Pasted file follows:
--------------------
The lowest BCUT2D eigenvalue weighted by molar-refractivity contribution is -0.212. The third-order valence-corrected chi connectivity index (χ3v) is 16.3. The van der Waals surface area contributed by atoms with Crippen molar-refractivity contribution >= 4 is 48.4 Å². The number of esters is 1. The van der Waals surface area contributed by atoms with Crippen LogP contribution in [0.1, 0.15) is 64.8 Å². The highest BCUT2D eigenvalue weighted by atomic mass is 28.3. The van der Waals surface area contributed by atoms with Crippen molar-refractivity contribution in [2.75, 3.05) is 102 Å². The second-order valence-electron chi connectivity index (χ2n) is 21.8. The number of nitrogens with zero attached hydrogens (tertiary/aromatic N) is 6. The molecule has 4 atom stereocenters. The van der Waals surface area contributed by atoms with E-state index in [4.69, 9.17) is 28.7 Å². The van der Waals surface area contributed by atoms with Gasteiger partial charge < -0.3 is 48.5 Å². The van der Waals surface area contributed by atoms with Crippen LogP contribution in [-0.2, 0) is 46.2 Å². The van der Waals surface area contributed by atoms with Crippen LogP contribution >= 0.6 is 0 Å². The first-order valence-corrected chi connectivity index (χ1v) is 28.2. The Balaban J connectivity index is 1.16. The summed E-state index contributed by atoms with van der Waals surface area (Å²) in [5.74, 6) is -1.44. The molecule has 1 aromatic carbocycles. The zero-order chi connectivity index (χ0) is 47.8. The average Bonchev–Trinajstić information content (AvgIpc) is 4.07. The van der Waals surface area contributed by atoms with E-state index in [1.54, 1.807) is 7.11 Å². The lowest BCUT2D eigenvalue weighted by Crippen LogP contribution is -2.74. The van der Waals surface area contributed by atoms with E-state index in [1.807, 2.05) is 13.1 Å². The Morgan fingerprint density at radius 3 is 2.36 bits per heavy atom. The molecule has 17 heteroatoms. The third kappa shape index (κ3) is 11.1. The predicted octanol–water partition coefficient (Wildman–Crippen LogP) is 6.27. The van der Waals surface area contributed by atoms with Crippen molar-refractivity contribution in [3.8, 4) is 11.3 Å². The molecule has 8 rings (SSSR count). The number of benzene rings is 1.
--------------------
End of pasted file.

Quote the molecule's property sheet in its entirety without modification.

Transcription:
The lowest BCUT2D eigenvalue weighted by molar-refractivity contribution is -0.212. The third-order valence-corrected chi connectivity index (χ3v) is 16.3. The van der Waals surface area contributed by atoms with Crippen molar-refractivity contribution >= 4 is 48.4 Å². The number of esters is 1. The van der Waals surface area contributed by atoms with Crippen LogP contribution in [0.1, 0.15) is 64.8 Å². The highest BCUT2D eigenvalue weighted by atomic mass is 28.3. The van der Waals surface area contributed by atoms with Crippen molar-refractivity contribution in [2.75, 3.05) is 102 Å². The second-order valence-electron chi connectivity index (χ2n) is 21.8. The number of nitrogens with zero attached hydrogens (tertiary/aromatic N) is 6. The molecule has 4 atom stereocenters. The van der Waals surface area contributed by atoms with E-state index in [4.69, 9.17) is 28.7 Å². The van der Waals surface area contributed by atoms with Gasteiger partial charge < -0.3 is 48.5 Å². The van der Waals surface area contributed by atoms with Crippen LogP contribution in [-0.2, 0) is 46.2 Å². The van der Waals surface area contributed by atoms with Crippen LogP contribution >= 0.6 is 0 Å². The first-order valence-corrected chi connectivity index (χ1v) is 28.2. The Balaban J connectivity index is 1.16. The summed E-state index contributed by atoms with van der Waals surface area (Å²) in [5.74, 6) is -1.44. The molecule has 1 aromatic carbocycles. The zero-order chi connectivity index (χ0) is 47.8. The average Bonchev–Trinajstić information content (AvgIpc) is 4.07. The van der Waals surface area contributed by atoms with E-state index in [1.54, 1.807) is 7.11 Å². The lowest BCUT2D eigenvalue weighted by Crippen LogP contribution is -2.74. The van der Waals surface area contributed by atoms with E-state index in [1.807, 2.05) is 13.1 Å². The Morgan fingerprint density at radius 3 is 2.36 bits per heavy atom. The molecule has 17 heteroatoms. The third kappa shape index (κ3) is 11.1. The predicted octanol–water partition coefficient (Wildman–Crippen LogP) is 6.27. The van der Waals surface area contributed by atoms with Crippen molar-refractivity contribution in [3.8, 4) is 11.3 Å². The molecule has 8 rings (SSSR count). The number of benzene rings is 1.